LL4C5      Half Unit
International Commercial Arbitration

This information is for the 2023/24 session.

Teacher responsible

Dr Paul MacMahon


This course is available on the LLM (extended part-time), LLM (full-time) and University of Pennsylvania Law School LLM Visiting Students. This course is available with permission as an outside option to students on other programmes where regulations permit.


This course has a limited number of places and demand is typically high. This may mean that you’re not able to get a place on this course.

Course content

Arbitration — binding adjudication outside the courts generally deriving its authority from party consent — is a standard form of dispute resolution for international commercial disputes. Supporters of arbitration cite its neutrality, its confidentiality, its flexibility, the greater expertise of arbitrators, and the global enforceability of arbitral awards. To detractors, however, international arbitration is often expensive and slow; other critics contend, more fundamentally, that arbitration infringes the spheres appropriately occupied by national courts and national law. Regardless, the complex relationship between arbitrators and courts, especially when combined with transnational elements, raises a host of fascinating theoretical and practical problems.

London is one of the world’s main centres for international commercial arbitration and, accordingly, this course focuses on English arbitration law. English law, however, is consistently placed in comparative perspective, especially with UNCITRAL’s Model Law and with the laws of some of London’s most significant competitors: France, Switzerland, Hong Kong, Singapore, Stockholm, and the United States. Coverage includes:

• Legal Framework of international commercial arbitration

• Scope and Validity of arbitration agreements

• Conflicts of Laws and the Arbitration Agreement

• Challenges to arbitral jurisdiction

• Appointment of arbitrators

• The role of courts in assisting arbitral proceedings

• Arbitral procedure

• Law applicable to the merits of the dispute

• Challenges to arbitral awards

• Recognition and enforcement of arbitral awards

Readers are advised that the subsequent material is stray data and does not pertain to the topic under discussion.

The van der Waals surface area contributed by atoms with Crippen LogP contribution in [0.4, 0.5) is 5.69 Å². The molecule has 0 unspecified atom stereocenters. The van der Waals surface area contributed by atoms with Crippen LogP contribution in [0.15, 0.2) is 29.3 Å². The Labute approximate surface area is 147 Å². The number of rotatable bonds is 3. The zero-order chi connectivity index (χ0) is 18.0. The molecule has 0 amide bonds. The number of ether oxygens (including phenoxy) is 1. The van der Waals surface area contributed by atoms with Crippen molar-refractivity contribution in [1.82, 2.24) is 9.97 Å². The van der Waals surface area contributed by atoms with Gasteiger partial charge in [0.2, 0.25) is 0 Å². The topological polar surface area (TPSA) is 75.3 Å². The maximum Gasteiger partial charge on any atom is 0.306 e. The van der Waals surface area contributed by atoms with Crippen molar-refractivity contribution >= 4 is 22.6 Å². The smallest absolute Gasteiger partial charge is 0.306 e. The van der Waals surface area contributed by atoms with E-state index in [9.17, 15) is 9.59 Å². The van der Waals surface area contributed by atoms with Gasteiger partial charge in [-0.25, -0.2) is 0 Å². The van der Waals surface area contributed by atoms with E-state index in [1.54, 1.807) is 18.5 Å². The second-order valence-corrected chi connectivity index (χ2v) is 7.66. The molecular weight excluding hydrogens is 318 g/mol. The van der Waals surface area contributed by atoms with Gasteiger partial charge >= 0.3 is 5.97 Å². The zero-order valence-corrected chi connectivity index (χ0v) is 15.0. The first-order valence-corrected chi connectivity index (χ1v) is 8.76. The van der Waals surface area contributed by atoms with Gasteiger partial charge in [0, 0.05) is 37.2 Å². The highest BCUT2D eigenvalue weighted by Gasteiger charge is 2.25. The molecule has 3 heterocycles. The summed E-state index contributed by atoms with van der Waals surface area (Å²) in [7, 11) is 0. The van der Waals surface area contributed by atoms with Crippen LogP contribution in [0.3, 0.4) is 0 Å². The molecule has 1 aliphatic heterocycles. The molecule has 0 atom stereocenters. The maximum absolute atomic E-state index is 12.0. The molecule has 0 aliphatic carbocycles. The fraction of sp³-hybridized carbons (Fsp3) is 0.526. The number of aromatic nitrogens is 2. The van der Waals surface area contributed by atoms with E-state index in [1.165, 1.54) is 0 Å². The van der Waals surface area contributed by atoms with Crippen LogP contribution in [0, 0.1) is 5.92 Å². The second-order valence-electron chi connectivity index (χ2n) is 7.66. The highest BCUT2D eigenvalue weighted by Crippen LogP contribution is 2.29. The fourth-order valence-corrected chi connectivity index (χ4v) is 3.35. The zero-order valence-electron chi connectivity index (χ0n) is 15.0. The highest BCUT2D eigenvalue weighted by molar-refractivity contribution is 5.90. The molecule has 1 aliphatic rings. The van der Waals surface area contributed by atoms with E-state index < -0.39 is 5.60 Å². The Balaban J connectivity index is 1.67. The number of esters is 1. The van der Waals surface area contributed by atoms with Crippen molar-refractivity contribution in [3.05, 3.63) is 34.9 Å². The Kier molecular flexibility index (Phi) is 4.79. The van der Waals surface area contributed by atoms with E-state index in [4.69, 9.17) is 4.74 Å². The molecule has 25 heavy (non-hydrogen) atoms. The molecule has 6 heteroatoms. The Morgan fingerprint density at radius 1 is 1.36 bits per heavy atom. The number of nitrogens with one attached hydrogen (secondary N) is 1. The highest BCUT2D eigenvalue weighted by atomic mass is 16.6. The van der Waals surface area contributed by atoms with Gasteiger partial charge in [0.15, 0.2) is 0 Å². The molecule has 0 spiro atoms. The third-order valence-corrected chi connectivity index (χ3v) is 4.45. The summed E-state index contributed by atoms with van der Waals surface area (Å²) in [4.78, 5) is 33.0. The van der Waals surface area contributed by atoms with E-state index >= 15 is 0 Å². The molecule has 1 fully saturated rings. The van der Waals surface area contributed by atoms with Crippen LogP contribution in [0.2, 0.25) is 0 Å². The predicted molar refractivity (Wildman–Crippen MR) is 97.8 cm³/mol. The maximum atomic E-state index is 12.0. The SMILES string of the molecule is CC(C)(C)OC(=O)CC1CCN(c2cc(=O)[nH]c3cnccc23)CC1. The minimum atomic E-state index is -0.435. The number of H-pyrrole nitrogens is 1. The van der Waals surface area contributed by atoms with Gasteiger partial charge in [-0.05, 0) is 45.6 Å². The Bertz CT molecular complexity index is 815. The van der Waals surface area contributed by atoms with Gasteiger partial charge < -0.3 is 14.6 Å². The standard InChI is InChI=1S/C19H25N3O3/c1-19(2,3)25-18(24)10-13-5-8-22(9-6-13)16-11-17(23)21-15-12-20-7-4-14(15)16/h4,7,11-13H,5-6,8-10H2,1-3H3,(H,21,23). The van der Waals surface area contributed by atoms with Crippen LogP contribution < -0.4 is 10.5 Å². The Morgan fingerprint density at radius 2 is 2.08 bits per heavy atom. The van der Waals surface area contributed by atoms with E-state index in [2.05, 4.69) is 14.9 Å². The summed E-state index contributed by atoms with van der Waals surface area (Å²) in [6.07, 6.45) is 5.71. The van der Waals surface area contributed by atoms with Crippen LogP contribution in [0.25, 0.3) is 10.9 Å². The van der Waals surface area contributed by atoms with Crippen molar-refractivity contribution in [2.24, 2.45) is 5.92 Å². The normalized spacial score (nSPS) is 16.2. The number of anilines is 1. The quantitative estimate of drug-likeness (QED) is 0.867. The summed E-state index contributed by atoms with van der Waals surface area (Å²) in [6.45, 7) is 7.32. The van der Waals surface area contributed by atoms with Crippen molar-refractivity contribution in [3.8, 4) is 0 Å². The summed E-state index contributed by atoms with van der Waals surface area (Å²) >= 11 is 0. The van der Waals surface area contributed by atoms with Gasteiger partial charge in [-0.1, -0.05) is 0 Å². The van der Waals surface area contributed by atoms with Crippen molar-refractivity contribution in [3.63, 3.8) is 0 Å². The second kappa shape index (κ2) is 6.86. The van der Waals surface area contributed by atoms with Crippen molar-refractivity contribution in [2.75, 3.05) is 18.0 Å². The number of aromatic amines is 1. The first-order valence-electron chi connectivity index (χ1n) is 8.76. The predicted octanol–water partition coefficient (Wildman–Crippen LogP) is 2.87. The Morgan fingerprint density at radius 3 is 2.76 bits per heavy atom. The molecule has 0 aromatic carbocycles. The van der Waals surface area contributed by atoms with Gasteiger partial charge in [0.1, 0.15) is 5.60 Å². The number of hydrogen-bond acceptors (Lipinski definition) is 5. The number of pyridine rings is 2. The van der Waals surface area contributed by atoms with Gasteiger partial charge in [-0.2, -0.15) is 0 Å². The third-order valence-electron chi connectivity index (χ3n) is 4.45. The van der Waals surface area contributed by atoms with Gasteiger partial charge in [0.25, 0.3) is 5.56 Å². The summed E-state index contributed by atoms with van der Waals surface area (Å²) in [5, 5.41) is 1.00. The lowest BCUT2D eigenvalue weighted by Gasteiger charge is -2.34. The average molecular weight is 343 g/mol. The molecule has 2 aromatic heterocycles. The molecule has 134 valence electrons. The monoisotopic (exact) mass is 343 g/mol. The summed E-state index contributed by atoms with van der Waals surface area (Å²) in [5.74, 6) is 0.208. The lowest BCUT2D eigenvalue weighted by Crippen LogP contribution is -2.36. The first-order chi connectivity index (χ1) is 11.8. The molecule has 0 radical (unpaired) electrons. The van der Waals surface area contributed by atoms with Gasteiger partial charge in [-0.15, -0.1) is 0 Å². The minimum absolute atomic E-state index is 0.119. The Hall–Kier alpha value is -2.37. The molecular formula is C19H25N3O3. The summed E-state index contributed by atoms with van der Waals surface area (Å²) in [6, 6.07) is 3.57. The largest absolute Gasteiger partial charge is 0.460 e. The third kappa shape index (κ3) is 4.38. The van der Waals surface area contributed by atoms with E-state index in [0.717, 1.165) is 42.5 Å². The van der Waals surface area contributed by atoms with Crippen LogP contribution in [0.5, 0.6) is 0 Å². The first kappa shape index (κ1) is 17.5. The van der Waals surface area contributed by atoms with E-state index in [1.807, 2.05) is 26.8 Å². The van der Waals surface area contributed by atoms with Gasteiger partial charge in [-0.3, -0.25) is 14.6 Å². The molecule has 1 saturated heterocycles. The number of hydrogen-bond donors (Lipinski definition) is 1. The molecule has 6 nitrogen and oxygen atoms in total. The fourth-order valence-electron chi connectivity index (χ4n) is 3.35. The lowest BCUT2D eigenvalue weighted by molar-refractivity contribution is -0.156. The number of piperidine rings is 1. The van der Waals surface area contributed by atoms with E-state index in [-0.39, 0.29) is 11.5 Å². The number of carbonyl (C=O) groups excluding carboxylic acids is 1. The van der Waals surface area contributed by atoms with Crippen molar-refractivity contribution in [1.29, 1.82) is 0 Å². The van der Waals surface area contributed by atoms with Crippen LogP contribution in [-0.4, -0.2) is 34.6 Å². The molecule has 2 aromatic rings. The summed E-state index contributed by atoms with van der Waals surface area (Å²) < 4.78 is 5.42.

• Public policy limitations on international commercial arbitration

This course concentrates on arbitration resulting from agreements between private parties and may particularly appeal to students with interests in contracts and private international law. Considerations specific to states and state-owned enterprises as parties to arbitration are left to LL4C6 International Arbitration, which complements this course and offers a perspective on all forms of international arbitration.


This course will have 20 hours of teaching content in Autumn Term and an additional two hours of teaching in Spring Term. There will be a Reading Week in Week 6 of Autumn Term.

Formative coursework

One 2,000 word essay.

Indicative reading

Nigel Blackaby & Constantine Partasides, Redfern and Hunter on International Commercial Arbitration (7th edn, OUP 2022); Gary Born, International Arbitration: Law and Practice (3rd edn, Kluwer 2021); Emmanuel Gaillard, Legal Theory of International Arbitration (Brill Nijhoff 2012); Jan Paulsson, ‘International Arbitration is not Arbitration’ (2008:2) Stockholm International Arbitration Review 1; Jan Kleinheisterkamp, 'Overriding Mandatory Laws in International Arbitration' (2018) 67 ICLQ 903


Exam (100%, duration: 2 hours, reading time: 15 minutes) in the spring exam period.

Key facts

Department: Law School

Total students 2022/23: 30

Average class size 2022/23: 30

Controlled access 2022/23: Yes

Value: Half Unit

Guidelines for interpreting course guide information

Course selection videos

Some departments have produced short videos to introduce their courses. Please refer to the course selection videos index page for further information.

Personal development skills

  • Communication
  • Specialist skills